If your loved one has Alzheimer’s, he or she may not be safe on the road. Explain the risks — then provide other ways to get around.
By Mayo Clinic staff
Driving is a powerful symbol of competence and independence, besides being a routine part of adult life. But the focused concentration and quick reaction time needed for safe driving tend to decline with age. Alzheimer’s disease accelerates this process dramatically. If you’re caring for a loved one who has Alzheimer’s, you may need to limit your loved one’s driving — or stop his or her driving completely.
Dimmed short-term memory makes it easy for a driver who has Alzheimer’s to get lost, even in familiar territory. Perhaps more dangerous, however, is a decline in the ability to judge distances and predict upcoming traffic problems. A driver who has Alzheimer’s may also have trouble prioritizing visual cues. An irrelevant sight, such as a dog jumping behind a fence, may distract the driver from important cues — such as brake lights or traffic signs.
Opinions vary on whether driving should be allowed at all after an Alzheimer’s diagnosis. For some people, it may be easier to give up the wheel early on, when they can still grasp the potential hazards. On the other hand, people in the early stages of the disease may be able to safely limit their driving to short daytime trips in familiar surroundings.
If your loved one continues to drive, pay attention to warning signs of unsafe driving, such as:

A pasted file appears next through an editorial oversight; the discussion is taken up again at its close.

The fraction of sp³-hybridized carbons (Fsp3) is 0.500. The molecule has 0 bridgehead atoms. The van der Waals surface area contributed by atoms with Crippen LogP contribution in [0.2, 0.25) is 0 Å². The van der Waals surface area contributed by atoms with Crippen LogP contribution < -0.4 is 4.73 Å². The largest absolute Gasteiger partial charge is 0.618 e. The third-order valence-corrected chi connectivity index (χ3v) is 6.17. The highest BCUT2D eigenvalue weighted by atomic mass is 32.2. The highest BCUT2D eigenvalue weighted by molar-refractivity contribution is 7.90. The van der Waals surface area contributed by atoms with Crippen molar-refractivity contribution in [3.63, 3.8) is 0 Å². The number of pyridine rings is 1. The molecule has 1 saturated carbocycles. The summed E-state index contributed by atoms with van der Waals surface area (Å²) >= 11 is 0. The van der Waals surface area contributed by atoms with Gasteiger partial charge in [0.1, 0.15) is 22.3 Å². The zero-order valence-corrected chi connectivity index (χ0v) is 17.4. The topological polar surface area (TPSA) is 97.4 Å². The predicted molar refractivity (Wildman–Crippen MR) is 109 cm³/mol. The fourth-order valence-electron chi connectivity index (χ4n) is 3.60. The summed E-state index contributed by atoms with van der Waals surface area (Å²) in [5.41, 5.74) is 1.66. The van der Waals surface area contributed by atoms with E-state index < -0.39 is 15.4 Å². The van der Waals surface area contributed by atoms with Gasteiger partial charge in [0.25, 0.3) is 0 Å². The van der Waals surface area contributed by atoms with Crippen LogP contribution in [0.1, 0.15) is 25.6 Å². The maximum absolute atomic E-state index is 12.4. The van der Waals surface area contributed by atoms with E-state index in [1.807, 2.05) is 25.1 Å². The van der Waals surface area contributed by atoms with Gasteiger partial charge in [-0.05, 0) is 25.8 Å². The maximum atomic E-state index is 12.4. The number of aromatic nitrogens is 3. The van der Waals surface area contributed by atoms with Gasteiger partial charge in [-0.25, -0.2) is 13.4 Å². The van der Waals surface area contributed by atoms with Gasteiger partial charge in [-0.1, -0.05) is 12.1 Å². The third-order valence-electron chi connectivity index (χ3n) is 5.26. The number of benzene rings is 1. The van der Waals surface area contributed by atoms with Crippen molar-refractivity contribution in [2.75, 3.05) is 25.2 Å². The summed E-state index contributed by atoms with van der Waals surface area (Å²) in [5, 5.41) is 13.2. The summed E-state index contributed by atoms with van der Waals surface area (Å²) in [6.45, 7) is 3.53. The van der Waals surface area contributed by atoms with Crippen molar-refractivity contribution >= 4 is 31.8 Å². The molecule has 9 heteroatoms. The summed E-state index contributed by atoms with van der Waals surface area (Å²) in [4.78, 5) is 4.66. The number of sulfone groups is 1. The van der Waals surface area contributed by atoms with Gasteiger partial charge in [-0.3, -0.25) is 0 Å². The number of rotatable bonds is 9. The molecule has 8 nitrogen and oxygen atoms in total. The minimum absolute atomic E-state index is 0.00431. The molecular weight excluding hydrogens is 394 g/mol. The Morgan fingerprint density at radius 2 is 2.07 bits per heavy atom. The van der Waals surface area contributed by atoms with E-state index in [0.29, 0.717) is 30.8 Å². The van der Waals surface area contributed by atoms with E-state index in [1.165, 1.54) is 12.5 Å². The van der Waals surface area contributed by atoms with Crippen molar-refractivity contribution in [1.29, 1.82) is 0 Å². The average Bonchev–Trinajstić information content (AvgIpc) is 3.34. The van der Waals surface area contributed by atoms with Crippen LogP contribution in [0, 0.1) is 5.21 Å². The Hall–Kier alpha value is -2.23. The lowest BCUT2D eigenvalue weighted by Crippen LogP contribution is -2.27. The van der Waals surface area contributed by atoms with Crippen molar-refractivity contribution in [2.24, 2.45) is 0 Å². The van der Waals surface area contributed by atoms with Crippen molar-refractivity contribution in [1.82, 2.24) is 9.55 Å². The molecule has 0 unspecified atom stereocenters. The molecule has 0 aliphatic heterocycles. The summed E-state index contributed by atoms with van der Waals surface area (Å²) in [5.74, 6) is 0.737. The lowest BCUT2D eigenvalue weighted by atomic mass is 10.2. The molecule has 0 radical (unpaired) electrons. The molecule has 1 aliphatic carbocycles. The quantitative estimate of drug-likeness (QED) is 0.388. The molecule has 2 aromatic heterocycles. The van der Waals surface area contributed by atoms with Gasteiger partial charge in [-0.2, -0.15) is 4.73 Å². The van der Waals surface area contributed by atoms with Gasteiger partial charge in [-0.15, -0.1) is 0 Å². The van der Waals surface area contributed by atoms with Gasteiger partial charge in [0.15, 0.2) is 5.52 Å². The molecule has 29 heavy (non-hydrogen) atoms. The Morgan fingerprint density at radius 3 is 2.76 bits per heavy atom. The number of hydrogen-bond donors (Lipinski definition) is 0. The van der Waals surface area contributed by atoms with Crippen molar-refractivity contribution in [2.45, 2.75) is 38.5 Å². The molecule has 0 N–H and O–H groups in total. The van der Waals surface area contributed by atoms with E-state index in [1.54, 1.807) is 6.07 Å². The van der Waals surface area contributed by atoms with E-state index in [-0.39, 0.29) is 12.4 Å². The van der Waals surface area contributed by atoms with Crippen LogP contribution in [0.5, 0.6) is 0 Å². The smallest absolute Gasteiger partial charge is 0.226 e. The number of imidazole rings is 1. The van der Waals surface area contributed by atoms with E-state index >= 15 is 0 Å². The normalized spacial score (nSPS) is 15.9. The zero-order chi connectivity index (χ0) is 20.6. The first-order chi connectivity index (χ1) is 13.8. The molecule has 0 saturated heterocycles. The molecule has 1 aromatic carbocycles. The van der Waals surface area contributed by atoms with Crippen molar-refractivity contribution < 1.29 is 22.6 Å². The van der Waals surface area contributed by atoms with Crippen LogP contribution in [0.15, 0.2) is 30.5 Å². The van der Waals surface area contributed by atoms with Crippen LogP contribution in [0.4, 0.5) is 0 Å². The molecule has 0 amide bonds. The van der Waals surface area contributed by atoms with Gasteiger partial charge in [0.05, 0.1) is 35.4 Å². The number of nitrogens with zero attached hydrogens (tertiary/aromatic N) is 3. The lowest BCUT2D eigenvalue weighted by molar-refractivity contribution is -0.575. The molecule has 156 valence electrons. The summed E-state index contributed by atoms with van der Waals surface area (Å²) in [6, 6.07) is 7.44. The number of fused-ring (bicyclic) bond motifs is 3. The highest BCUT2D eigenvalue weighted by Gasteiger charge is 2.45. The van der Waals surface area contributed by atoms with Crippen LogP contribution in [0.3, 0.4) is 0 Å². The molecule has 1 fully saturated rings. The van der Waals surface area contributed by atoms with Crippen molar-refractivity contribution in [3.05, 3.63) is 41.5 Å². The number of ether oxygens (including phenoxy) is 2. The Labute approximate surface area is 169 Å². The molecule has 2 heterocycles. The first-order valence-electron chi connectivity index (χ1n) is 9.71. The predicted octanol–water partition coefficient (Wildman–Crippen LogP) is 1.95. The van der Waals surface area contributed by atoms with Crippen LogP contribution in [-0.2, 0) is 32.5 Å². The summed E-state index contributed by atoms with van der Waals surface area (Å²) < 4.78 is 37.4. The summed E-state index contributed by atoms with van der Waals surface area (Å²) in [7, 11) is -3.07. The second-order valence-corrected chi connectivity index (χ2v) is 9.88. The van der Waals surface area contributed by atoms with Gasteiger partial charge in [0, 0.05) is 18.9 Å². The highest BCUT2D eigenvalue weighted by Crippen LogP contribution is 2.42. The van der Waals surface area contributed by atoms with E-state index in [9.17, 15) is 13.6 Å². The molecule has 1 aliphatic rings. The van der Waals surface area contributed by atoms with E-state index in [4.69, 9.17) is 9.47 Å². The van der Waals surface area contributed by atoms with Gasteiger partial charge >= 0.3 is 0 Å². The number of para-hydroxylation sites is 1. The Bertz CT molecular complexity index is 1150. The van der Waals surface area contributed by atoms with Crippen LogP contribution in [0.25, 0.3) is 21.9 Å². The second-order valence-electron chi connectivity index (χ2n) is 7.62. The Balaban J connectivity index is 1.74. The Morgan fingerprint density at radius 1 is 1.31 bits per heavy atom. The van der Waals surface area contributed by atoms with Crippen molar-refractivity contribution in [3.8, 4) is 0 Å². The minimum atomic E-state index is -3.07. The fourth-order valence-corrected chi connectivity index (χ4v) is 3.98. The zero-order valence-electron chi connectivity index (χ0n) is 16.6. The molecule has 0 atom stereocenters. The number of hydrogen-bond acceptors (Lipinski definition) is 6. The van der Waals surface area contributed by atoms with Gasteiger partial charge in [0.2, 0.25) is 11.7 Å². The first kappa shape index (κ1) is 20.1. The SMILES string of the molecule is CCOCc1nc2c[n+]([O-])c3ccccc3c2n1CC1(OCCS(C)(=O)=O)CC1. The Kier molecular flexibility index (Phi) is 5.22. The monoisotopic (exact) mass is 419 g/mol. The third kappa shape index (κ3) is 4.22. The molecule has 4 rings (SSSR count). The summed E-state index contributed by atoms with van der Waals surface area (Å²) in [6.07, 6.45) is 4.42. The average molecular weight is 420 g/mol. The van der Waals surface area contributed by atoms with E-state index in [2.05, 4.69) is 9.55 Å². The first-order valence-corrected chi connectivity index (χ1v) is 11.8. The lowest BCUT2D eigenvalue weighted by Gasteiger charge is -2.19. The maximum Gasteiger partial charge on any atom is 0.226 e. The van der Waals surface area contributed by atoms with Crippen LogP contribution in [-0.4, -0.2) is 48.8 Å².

If you’re not sure whether it’s safe for your loved one to drive, ask yourself whether you feel safe riding in a vehicle driven by the person who has Alzheimer’s — or if you’d feel safe having your loved one drive your children or others. If the answer is no, then you know it’s time for him or her to retire from driving.
When your loved one stops driving, arrange for alternative transportation. Perhaps family members and friends can run errands with your loved one, or you can arrange transportation through a senior van route. You may be able to establish a payment account with a taxi service so that your loved one can go places but won’t have to handle money.
Also consider ways to limit your loved one’s need to drive. Many items — such as groceries, meals and prescriptions — can be delivered to your loved one’s home. Some barbers and hairdressers make house calls as well.
If your loved one wants to continue driving despite the hazards — or begin driving again after a period off the road — consider these strategies to keep him or her out of the driver’s seat: